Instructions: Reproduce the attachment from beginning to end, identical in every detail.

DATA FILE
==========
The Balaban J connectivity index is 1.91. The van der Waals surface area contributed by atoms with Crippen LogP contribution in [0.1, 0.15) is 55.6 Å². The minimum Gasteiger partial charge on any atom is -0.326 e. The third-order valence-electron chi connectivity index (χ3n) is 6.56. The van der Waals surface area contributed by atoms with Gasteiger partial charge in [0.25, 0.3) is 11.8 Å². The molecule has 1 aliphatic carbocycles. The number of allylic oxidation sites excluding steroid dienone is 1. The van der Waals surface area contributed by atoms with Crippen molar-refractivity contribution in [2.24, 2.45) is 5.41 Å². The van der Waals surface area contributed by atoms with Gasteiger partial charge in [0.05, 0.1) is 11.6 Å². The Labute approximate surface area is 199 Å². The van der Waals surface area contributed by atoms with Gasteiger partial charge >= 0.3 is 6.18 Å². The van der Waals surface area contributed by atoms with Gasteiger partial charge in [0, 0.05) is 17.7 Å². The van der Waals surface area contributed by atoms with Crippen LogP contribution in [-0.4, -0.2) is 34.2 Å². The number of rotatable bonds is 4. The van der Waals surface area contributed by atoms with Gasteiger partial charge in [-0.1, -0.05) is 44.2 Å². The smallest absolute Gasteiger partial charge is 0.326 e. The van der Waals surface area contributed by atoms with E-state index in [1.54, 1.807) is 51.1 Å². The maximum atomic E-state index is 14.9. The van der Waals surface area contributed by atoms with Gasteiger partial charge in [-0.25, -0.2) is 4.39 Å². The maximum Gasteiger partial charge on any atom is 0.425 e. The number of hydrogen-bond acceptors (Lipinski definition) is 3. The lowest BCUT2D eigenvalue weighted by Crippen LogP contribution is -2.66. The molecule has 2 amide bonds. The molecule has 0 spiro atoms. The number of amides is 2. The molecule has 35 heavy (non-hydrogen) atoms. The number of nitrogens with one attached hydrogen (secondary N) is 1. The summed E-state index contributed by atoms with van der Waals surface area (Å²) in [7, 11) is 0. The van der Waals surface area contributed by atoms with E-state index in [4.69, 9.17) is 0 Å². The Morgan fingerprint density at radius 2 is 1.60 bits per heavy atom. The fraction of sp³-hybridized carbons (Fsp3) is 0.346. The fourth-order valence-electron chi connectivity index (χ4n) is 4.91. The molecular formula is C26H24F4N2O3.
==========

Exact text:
The Balaban J connectivity index is 1.91. The van der Waals surface area contributed by atoms with Crippen LogP contribution in [0.1, 0.15) is 55.6 Å². The minimum Gasteiger partial charge on any atom is -0.326 e. The third-order valence-electron chi connectivity index (χ3n) is 6.56. The van der Waals surface area contributed by atoms with Gasteiger partial charge in [0.25, 0.3) is 11.8 Å². The molecule has 1 aliphatic carbocycles. The number of allylic oxidation sites excluding steroid dienone is 1. The van der Waals surface area contributed by atoms with Crippen molar-refractivity contribution in [2.24, 2.45) is 5.41 Å². The van der Waals surface area contributed by atoms with Gasteiger partial charge in [0.05, 0.1) is 11.6 Å². The Labute approximate surface area is 199 Å². The van der Waals surface area contributed by atoms with Gasteiger partial charge >= 0.3 is 6.18 Å². The van der Waals surface area contributed by atoms with Gasteiger partial charge in [0, 0.05) is 17.7 Å². The van der Waals surface area contributed by atoms with Crippen LogP contribution in [-0.4, -0.2) is 34.2 Å². The number of rotatable bonds is 4. The van der Waals surface area contributed by atoms with Gasteiger partial charge in [-0.1, -0.05) is 44.2 Å². The smallest absolute Gasteiger partial charge is 0.326 e. The van der Waals surface area contributed by atoms with E-state index in [1.54, 1.807) is 51.1 Å². The maximum atomic E-state index is 14.9. The van der Waals surface area contributed by atoms with Gasteiger partial charge in [-0.25, -0.2) is 4.39 Å². The maximum Gasteiger partial charge on any atom is 0.425 e. The number of hydrogen-bond acceptors (Lipinski definition) is 3. The lowest BCUT2D eigenvalue weighted by Crippen LogP contribution is -2.66. The molecule has 2 amide bonds. The molecule has 0 spiro atoms. The number of amides is 2. The molecule has 35 heavy (non-hydrogen) atoms. The number of nitrogens with one attached hydrogen (secondary N) is 1. The summed E-state index contributed by atoms with van der Waals surface area (Å²) in [7, 11) is 0. The van der Waals surface area contributed by atoms with E-state index in [4.69, 9.17) is 0 Å². The Morgan fingerprint density at radius 2 is 1.60 bits per heavy atom. The fraction of sp³-hybridized carbons (Fsp3) is 0.346. The fourth-order valence-electron chi connectivity index (χ4n) is 4.91. The molecular formula is C26H24F4N2O3.